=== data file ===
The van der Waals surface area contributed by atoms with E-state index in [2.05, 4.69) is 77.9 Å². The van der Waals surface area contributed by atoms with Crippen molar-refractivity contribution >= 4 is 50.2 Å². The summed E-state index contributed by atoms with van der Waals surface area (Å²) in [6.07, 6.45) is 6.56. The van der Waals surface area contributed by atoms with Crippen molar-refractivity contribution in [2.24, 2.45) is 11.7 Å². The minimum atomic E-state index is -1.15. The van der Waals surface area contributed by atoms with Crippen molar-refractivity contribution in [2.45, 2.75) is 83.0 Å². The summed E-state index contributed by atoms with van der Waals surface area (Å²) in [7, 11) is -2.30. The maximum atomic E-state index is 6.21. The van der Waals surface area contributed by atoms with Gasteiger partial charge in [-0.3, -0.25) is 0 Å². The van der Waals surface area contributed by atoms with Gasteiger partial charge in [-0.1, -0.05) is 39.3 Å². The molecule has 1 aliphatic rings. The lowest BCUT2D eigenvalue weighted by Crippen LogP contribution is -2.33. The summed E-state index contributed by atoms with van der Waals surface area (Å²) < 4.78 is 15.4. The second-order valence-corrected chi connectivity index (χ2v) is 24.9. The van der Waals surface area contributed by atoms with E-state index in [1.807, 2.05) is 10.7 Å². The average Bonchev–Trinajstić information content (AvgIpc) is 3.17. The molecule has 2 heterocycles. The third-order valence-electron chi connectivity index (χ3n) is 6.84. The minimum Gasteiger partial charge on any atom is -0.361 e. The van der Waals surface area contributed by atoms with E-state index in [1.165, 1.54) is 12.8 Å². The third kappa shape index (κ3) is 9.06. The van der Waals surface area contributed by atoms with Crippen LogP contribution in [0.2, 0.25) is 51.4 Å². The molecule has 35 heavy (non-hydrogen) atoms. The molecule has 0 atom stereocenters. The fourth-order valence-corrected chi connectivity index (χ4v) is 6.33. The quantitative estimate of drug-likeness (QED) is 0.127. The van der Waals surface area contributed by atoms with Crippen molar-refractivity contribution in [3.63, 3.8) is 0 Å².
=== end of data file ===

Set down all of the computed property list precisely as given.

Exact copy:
The van der Waals surface area contributed by atoms with E-state index in [2.05, 4.69) is 77.9 Å². The van der Waals surface area contributed by atoms with Crippen molar-refractivity contribution >= 4 is 50.2 Å². The summed E-state index contributed by atoms with van der Waals surface area (Å²) in [6.07, 6.45) is 6.56. The van der Waals surface area contributed by atoms with Crippen molar-refractivity contribution in [2.24, 2.45) is 11.7 Å². The minimum atomic E-state index is -1.15. The van der Waals surface area contributed by atoms with Crippen molar-refractivity contribution in [2.45, 2.75) is 83.0 Å². The summed E-state index contributed by atoms with van der Waals surface area (Å²) in [7, 11) is -2.30. The maximum atomic E-state index is 6.21. The van der Waals surface area contributed by atoms with Gasteiger partial charge in [-0.3, -0.25) is 0 Å². The van der Waals surface area contributed by atoms with Gasteiger partial charge in [-0.1, -0.05) is 39.3 Å². The molecule has 1 aliphatic rings. The lowest BCUT2D eigenvalue weighted by Crippen LogP contribution is -2.33. The summed E-state index contributed by atoms with van der Waals surface area (Å²) < 4.78 is 15.4. The second-order valence-corrected chi connectivity index (χ2v) is 24.9. The van der Waals surface area contributed by atoms with E-state index in [1.807, 2.05) is 10.7 Å². The average Bonchev–Trinajstić information content (AvgIpc) is 3.17. The molecule has 2 heterocycles. The third-order valence-electron chi connectivity index (χ3n) is 6.84. The minimum Gasteiger partial charge on any atom is -0.361 e. The van der Waals surface area contributed by atoms with E-state index in [1.165, 1.54) is 12.8 Å². The third kappa shape index (κ3) is 9.06. The van der Waals surface area contributed by atoms with Crippen LogP contribution in [0.2, 0.25) is 51.4 Å². The molecule has 35 heavy (non-hydrogen) atoms. The molecule has 0 atom stereocenters. The fourth-order valence-corrected chi connectivity index (χ4v) is 6.33. The quantitative estimate of drug-likeness (QED) is 0.127. The van der Waals surface area contributed by atoms with Crippen molar-refractivity contribution in [3.63, 3.8) is 0 Å².